A pop-up warming site has been set up on Fourth Avenue next to the Friendship Centre to serve the community’s homeless population.
Lisa George and a group of advocates were given approval from the City of Port Alberni to set up tents on a gravel lot on a trial basis. Three 10 X 10 tents will be erected from 6 p.m. to midnight this Friday, Saturday and an unannounced day next week to provide those in need a place to warm up by a propane fire and grab some food.
“We have been granted a trial run, so it’s been decided that we can do three days. We’re going to do [Friday, Dec. 11] and [Saturday, Dec. 12] but we really want to do a day during the week to see what the difference is between a weekday and a weekend,” said organizer Lisa George. “Especially because we want a weekday where the Friendship Centre is coming in the next day to work and [staff] can see that [the lot] is left clean.”
Because the warming centre will be set up for 6 p.m. and taken down by midnight, it won’t be in operation during the operating hours of the Friendship Centre’s child care centre next door.
The Friendship Centre executive director was unavailable for comment on Friday.
George said after the three-day trial run, volunteers will debrief with the city on how operations went and from there future plans for the warming centre will be arranged.
“Ideally we’d like it to be seven days a week for the duration of the winter,” George said, noting that securing volunteers to work at the site is a challenge. “We intend to take names and contact information from anyone who wants to volunteer and then see how much man power we have moving forward.”
George said her and the other volunteers encourage anyone to come by the site and ask questions or inquire about volunteering, or to just show their support.
“We need two volunteers all the time, no one can be there by themselves,” George said. “We’re going to need folks to help with the set up and take down because [the tents] have to go up and down everyday.”
George said COVID-19 safety protocols will be in place during the hours of operation. There can only be 10 people under the three tents at one time, everyone must wear masks and any food being distributed will be individually packaged.
“That was a big thing with the city making sure we were COVID safe,” George said.
Manager of community safety with the City of Port Alberni, Gaylene Thorogood, said COVID precautions were the main safety concern from the city about the pop-up warming centre.
“[Organizers] have assured us that they’re cleaning and masking up, they’ll have their PPE, they’re going to sanitize anything that’s high touch areas and they’re going to be giving out packaged meals,” Thorogood said.
Thorogood added the volunteers have assured the city any garbage or mess will be cleaned up before they leave the site.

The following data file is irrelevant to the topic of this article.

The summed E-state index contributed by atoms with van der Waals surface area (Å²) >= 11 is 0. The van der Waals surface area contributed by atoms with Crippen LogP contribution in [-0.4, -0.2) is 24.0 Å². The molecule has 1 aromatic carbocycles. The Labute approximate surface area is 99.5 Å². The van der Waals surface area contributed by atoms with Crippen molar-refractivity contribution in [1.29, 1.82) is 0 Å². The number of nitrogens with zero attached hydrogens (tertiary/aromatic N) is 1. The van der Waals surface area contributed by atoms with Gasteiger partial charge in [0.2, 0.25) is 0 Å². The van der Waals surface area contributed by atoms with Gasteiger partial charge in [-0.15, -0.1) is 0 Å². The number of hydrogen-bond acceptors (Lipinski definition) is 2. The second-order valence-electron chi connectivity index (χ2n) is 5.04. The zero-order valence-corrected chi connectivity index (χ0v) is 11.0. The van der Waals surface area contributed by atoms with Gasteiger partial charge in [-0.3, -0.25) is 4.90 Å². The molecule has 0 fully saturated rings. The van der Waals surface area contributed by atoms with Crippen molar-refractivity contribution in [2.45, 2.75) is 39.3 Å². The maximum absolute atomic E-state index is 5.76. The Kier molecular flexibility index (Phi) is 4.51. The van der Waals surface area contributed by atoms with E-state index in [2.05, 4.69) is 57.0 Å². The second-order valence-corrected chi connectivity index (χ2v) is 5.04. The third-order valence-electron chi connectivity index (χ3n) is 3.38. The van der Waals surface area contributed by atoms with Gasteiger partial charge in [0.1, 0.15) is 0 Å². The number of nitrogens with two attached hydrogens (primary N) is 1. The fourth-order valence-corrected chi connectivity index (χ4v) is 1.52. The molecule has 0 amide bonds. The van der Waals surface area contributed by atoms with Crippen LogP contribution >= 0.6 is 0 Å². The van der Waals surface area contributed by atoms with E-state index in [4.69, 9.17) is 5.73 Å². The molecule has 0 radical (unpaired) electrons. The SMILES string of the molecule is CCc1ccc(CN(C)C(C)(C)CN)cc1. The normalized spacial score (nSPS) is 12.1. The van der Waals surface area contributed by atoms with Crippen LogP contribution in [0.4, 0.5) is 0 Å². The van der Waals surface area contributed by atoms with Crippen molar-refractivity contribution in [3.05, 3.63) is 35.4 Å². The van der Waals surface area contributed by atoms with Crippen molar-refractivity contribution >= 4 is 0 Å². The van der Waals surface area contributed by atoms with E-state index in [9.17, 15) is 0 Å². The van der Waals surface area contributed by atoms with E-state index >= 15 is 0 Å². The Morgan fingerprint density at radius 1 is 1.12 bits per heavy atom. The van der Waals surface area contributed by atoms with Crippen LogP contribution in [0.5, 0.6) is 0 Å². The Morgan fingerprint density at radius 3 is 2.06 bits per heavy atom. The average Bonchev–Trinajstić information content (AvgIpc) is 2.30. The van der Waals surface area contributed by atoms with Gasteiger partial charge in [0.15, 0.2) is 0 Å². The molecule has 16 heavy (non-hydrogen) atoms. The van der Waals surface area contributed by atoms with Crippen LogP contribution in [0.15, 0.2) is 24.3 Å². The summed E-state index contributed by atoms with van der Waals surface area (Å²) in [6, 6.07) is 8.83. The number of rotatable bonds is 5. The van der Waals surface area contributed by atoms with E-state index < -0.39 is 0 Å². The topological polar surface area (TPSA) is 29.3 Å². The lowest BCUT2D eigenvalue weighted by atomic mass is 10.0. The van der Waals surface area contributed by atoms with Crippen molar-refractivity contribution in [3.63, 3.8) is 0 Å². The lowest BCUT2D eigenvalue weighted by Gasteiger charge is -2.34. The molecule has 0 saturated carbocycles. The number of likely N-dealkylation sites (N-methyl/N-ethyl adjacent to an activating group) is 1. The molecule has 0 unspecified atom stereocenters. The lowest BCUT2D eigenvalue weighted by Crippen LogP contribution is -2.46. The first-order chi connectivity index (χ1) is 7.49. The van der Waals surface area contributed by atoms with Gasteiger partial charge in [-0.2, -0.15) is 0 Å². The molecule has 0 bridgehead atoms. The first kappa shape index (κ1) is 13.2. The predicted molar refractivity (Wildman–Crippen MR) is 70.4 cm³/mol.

“We’re wishing them success with this,” she said.
After the three-day trial run, the city will debrief with the volunteers and see if something on a more permanent, or semi-permanent basis can be arranged for the warming centre.
“They’re going to continue with the tents, not a permanent structure, so say if this site becomes unsuitable for whatever reason we would definitely look at putting them at a different place on city property,” Thorogood said.
The pop-up warming centre will serve as a place for vulnerable individuals to go after the Bread of Life Society’s recently opened warming centre closes for the day. The Bread of Life’s warming Centre opened on Dec. 4 with hours of operation occurring on Monday, Wednesday and Friday from 12 p.m. to 4 p.m.
Colin Minions with the Bread of Life said the warming centre will be expanding to five days a week (with the same hours) next week.
“We were looking for funding so we actually received a grant from the United Way, so that’s allowed us to expand to five days a week,” Minions said. “We’re looking at adding days rather than hours. We’re actually going to explore opening on weekends as well but not this weekend.”
Minions said since opening, about 10 to 15 people have utilized the warming centre each day. He said that since daytime temperatures haven’t been extremely low, the warming centre has been pretty quiet so far.
Minions said having a pop-up warming centre during the evening will be a great addition for the community.
Mariah Charleson, vice-president of the Nuu-chah-nulth Tribal Council, said having a pop-up warming centre on Fourth Avenue is a good start in helping the community’s most vulnerable people. Charleson has been in contact with George and other organizers for weeks about the warming centre and said she’s fully supportive of the endeavour.
“We’ve heard from the beginning of this pandemic Dr. Bonnie Henry go live and she always said at the beginning we need to protect our most vulnerable people,” Charleson said. “We know there’s substantial gaps. Why are vulnerable people continuing to fall through the cracks? From where I currently stand, I am in support because these people are in really dire need right now.”
Charleson said the NTC helps with homelessness outreach and support through their Quu’asa program and Teechuktl mental health supports.
“There’s a good partnership between the Quu’asa team and the Port Alberni RCMP. The [RCMP] have an Indigenous Navigator Program, so they have a list of clients they go over on a regular basis with our Quu’asa team,” Charleson said of the many homeless people in Port Alberni. “It’s really our outreach workers from Quu’asa as well as our Teechuktl team that work directly with our vulnerable populations.”